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When we see a rainbow, the light has passed through raindrops and the wavelengths of light are separated over a distance. So each colour is shown independently in order of wavelength. Red being the longest, violet the shortest.

If light from the sun passed through a prism, the same happens but in a more controlled way. If a couple of lenses are introduced (not shown below) then extra information is revealed as the resulting rainbow (Spectrum) is now focused rather than a blur.

As light makes its way out from the Sun's core, it encounters atoms such as Hydrogen, Helium, Magnesium, Carbon etc. Each element will absorb one or more particular frequency of light. These become gaps in the wavelength sequence. Tests can be made in a laboratory by burning each element in turn and producing another spectrum to tell which line represents which element. We can now determine what the Sun is made of without leaving the ground.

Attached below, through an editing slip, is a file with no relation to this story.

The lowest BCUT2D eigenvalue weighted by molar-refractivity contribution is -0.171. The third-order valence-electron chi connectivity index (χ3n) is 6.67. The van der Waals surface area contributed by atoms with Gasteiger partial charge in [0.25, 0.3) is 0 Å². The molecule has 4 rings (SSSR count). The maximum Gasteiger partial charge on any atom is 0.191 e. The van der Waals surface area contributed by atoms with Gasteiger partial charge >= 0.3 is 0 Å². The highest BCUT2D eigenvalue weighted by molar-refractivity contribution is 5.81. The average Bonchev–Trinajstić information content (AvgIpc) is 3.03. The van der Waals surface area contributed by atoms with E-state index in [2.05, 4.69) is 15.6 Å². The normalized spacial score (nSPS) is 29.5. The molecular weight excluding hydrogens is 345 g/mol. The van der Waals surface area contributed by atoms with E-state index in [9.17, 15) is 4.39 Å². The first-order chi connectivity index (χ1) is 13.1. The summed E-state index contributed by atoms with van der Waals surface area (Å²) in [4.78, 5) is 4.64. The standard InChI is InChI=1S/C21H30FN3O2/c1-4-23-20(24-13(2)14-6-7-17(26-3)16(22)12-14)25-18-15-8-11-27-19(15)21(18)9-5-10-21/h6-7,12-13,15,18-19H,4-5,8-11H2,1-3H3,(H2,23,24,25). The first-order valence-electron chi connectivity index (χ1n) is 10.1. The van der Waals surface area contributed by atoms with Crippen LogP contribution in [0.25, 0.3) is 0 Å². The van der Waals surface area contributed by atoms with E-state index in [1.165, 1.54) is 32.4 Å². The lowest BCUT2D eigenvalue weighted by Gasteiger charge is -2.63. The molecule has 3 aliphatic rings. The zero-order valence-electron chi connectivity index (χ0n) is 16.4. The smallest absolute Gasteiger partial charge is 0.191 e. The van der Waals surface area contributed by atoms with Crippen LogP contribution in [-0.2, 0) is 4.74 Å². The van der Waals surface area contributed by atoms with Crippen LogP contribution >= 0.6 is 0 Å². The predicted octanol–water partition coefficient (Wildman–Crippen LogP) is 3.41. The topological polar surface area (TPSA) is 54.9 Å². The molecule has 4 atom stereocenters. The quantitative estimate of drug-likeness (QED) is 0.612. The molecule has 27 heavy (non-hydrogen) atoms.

The same information can be gained for every star in the universe using telescopes and an instrument called a Spectrometer. As it spreads out light from each star, the spectrum can be very faint, so large telescopes will be needed for recording spectra of the very faint objects in the sky. But even amateurs can obtain spectra from all the brighter stars and planets using digital recorders - CCD cameras.